|A group of sugars produced from sugar cane and categorized by the amount of refining that has occurred to process and purify the sugar. Brown Sugars are produced either as raw sugars immediately after the raw cane juice is extracted or they are produced after the juice has been extracted and sent through a refining process. The Brown Sugar produced from the raw juice creates varieties of molasses, treacle, sugar syrups, demerara sugar, muscovado sugar, and turbinado sugar. The refined sugars produce the most common varieties of Brown Sugar, molasses, syrups, and demerara. Often considered to be the soft sugars or the coated brown sugars, refined sugars are packaged in 1 pound cartons or plastic bags and are readily available in food stores. Refining removes the impurities such as mold, fibers and debris that are not acceptable for most forms of edible sugars.|
The most unrefined of the Brown Sugars are the blackstrap molasses, similar to black treacle, which are produced from the residue of the cane refining. Following the blackstrap or treacle are the demerara sugars, an unrefined or raw sugar coated with molasses and processed into crystals or cubes of sugar during the first crystallization of the cane syrup. As a crystal particle its size is larger, the texture is coarser and it is stickier than refined sugar. The size of the crystal and the crunchy texture make demerara a good selection for a topping to be sprinkled on desserts or fruit dishes. It is also often used in beverages such as tea for a sweet flavoring. Demerara is also a partially refined sugar that is lighter brown in color than the unrefined version. When using the refined demerara sugar in baked goods, be aware that it has similar properties of honey, slowing down the reaction with the yeast during the early stages of the dough rising. However, it is a good sugar for use in spiced breads and baked goods, providing an even, light tan coloring and a pleasantly sweet flavor. Another form of demerara is sold in the United Kingdom and referred to as "London Demerara." Like soft Brown Sugar, this sugar is actually a refined white sugar blended with small amounts of molasses.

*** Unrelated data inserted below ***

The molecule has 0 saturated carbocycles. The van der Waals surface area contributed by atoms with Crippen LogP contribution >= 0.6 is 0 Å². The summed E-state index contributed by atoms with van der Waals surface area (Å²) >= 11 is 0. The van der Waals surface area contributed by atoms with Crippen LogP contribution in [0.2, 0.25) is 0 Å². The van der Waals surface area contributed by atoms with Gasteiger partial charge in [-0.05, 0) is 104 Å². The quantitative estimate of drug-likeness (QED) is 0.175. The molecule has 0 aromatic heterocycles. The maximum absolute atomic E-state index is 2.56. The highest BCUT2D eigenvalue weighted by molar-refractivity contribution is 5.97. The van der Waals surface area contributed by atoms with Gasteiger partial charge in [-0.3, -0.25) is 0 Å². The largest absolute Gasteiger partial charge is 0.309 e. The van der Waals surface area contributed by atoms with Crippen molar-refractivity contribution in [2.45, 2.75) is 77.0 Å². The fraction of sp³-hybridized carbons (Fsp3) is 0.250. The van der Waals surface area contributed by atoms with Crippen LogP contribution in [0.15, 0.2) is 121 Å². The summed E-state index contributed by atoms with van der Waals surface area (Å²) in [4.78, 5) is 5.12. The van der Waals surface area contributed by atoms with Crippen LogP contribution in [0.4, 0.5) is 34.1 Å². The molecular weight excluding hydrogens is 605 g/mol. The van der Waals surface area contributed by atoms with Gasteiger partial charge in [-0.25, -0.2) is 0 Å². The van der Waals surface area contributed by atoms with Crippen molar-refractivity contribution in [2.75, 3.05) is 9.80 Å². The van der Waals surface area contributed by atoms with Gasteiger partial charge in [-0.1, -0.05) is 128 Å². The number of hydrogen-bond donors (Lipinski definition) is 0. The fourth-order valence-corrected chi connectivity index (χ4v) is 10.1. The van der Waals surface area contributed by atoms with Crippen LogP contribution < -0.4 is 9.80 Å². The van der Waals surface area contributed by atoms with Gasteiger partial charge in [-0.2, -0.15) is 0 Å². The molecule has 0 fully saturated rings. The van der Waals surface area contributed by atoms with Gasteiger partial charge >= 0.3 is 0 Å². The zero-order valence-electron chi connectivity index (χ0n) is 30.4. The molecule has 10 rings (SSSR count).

Muscovado, considered to be the darkest of the raw dark Brown Sugars next to blackstrap, has a fine-grained texture with natural molasses to provide a strong flavor and consistency similar to refined Brown Sugar. Produced during the third crystallization of the cane syrup, muscovado is available as either a dark or light sugar, with the dark variety being somewhat stickier than the light. When determining which type to use, select the one that best suits the color desired for the food to which it is added. Muscovado is also referred to a Barbados sugar, however a Barbados sugar has a finer texture than the muscovado.
Turbinado sugar, which is refined slightly more than demerara, is a raw sugar cleaned by a steam process to remove contaminants in order to make it an edible product. It has coarse, pale ivory colored crystals that have a mild flavor resembling a milder version of molasses. Turbinado can be substituted for demerara.